GENEVA (3 June 2014) – UN High Commissioner for Human Rights Navi Pillay on Tuesday expressed concern about the detention of numerous civil society activists, lawyers and journalists in China ahead of the 25th anniversary of the 1989 Tiananmen Square protests.
Allegedly dozens of individuals have been detained by the authorities during the run up to the 25th anniversary of the 4 June 1989 protests, including several reportedly detained and charged with “creating a disturbance” for participating in a private discussion about the 1989 Tiananmen Square events.
“I urge the Chinese authorities to immediately release those detained for the exercise of their human right to freedom of expression,” the High Commissioner said.
Noting reports that the authorities have also been placing anniversary-related restrictions on social media, traditional media and internet usage, Pillay said that “Rather than stifle attempts to commemorate the 1989 events, the authorities should encourage and facilitate dialogue and discussion as a means of overcoming the legacy of the past.”
Despite the passage of time, Pillay stressed the importance of carrying out a truth-seeking process into the events of 4 June 1989.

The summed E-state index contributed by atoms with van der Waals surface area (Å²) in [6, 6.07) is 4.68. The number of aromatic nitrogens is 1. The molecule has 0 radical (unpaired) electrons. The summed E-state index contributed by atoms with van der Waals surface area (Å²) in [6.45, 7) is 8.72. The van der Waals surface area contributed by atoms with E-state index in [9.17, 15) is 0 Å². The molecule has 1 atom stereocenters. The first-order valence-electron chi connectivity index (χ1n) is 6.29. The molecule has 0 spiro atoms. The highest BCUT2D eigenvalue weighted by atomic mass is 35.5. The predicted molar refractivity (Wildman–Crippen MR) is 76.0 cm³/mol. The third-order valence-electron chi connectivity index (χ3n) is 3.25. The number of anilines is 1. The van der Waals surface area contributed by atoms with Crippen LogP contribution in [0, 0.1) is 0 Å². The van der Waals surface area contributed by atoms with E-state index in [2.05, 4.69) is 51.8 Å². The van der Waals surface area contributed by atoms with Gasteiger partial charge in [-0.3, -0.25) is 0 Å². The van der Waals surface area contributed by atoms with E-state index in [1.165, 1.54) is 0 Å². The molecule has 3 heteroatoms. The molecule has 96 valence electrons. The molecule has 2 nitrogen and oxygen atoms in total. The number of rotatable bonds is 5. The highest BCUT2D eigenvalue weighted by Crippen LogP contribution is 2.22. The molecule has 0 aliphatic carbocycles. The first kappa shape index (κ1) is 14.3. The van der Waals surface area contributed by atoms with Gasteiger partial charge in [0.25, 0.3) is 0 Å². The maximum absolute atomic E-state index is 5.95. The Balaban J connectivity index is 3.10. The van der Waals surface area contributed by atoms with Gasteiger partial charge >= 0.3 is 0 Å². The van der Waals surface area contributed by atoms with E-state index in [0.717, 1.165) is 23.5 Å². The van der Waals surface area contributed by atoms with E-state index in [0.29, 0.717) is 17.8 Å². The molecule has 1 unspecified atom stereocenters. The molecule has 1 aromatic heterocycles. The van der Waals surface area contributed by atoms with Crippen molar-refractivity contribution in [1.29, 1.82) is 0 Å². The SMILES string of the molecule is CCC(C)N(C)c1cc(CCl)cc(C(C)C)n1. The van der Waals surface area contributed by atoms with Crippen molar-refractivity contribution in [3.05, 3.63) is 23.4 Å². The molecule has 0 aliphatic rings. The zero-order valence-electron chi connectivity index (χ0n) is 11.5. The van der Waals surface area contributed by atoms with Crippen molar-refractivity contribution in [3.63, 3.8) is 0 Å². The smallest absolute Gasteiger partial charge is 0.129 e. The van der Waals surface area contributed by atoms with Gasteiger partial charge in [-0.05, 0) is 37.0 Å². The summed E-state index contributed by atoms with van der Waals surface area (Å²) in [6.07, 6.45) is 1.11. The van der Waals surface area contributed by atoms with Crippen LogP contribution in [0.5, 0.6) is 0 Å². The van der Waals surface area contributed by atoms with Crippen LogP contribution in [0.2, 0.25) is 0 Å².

“Much remains unknown about what exactly transpired between 3 June and 4 June 1989. In the absence of an independent, factual investigation, there are dramatically differing accounts. The death toll, for example, ranges from hundreds to thousands, and many families of victims are still awaiting an explanation of what happened to their loved ones,” she said.
“It is in the interests of everyone to finally establish the facts surrounding the Tiananmen Square incidents. China has made many advances over the past 25 years, particularly in the area of economic and social rights, as well as legal reforms. Learning from events of the past will not diminish the gains of the past 25 years, but will show how far China has come in ensuring that human rights are respected and protected.”
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